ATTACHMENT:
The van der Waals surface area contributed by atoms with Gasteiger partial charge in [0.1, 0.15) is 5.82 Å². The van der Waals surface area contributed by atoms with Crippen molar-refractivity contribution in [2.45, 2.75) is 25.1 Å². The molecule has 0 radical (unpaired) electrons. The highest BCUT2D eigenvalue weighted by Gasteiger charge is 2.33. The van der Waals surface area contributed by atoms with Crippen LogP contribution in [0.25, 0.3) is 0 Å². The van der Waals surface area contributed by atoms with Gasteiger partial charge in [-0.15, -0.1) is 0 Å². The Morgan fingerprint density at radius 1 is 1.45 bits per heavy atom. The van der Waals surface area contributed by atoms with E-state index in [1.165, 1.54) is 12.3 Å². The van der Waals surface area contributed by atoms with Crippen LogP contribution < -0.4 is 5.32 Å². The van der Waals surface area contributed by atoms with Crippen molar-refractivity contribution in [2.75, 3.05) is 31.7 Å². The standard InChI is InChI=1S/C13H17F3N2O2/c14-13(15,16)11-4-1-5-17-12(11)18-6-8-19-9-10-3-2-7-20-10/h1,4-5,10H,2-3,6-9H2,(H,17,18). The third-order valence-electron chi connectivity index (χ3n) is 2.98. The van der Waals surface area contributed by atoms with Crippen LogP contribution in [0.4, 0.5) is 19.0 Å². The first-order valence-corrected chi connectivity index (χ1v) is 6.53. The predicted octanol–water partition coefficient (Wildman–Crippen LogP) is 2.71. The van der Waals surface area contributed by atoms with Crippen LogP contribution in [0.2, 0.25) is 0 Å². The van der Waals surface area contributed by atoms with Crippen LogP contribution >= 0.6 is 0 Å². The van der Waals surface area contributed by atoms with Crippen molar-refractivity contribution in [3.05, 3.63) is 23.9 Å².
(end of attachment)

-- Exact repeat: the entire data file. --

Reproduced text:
The van der Waals surface area contributed by atoms with Gasteiger partial charge in [0.1, 0.15) is 5.82 Å². The van der Waals surface area contributed by atoms with Crippen molar-refractivity contribution in [2.45, 2.75) is 25.1 Å². The molecule has 0 radical (unpaired) electrons. The highest BCUT2D eigenvalue weighted by Gasteiger charge is 2.33. The van der Waals surface area contributed by atoms with Crippen LogP contribution in [0.25, 0.3) is 0 Å². The van der Waals surface area contributed by atoms with Gasteiger partial charge in [-0.15, -0.1) is 0 Å². The Morgan fingerprint density at radius 1 is 1.45 bits per heavy atom. The van der Waals surface area contributed by atoms with E-state index in [1.165, 1.54) is 12.3 Å². The van der Waals surface area contributed by atoms with Crippen LogP contribution < -0.4 is 5.32 Å². The van der Waals surface area contributed by atoms with Crippen molar-refractivity contribution in [2.75, 3.05) is 31.7 Å². The standard InChI is InChI=1S/C13H17F3N2O2/c14-13(15,16)11-4-1-5-17-12(11)18-6-8-19-9-10-3-2-7-20-10/h1,4-5,10H,2-3,6-9H2,(H,17,18). The third-order valence-electron chi connectivity index (χ3n) is 2.98. The van der Waals surface area contributed by atoms with Crippen LogP contribution in [0.4, 0.5) is 19.0 Å². The first-order valence-corrected chi connectivity index (χ1v) is 6.53. The predicted octanol–water partition coefficient (Wildman–Crippen LogP) is 2.71. The van der Waals surface area contributed by atoms with Crippen LogP contribution in [0.2, 0.25) is 0 Å². The van der Waals surface area contributed by atoms with Crippen LogP contribution >= 0.6 is 0 Å². The van der Waals surface area contributed by atoms with Crippen molar-refractivity contribution in [3.05, 3.63) is 23.9 Å².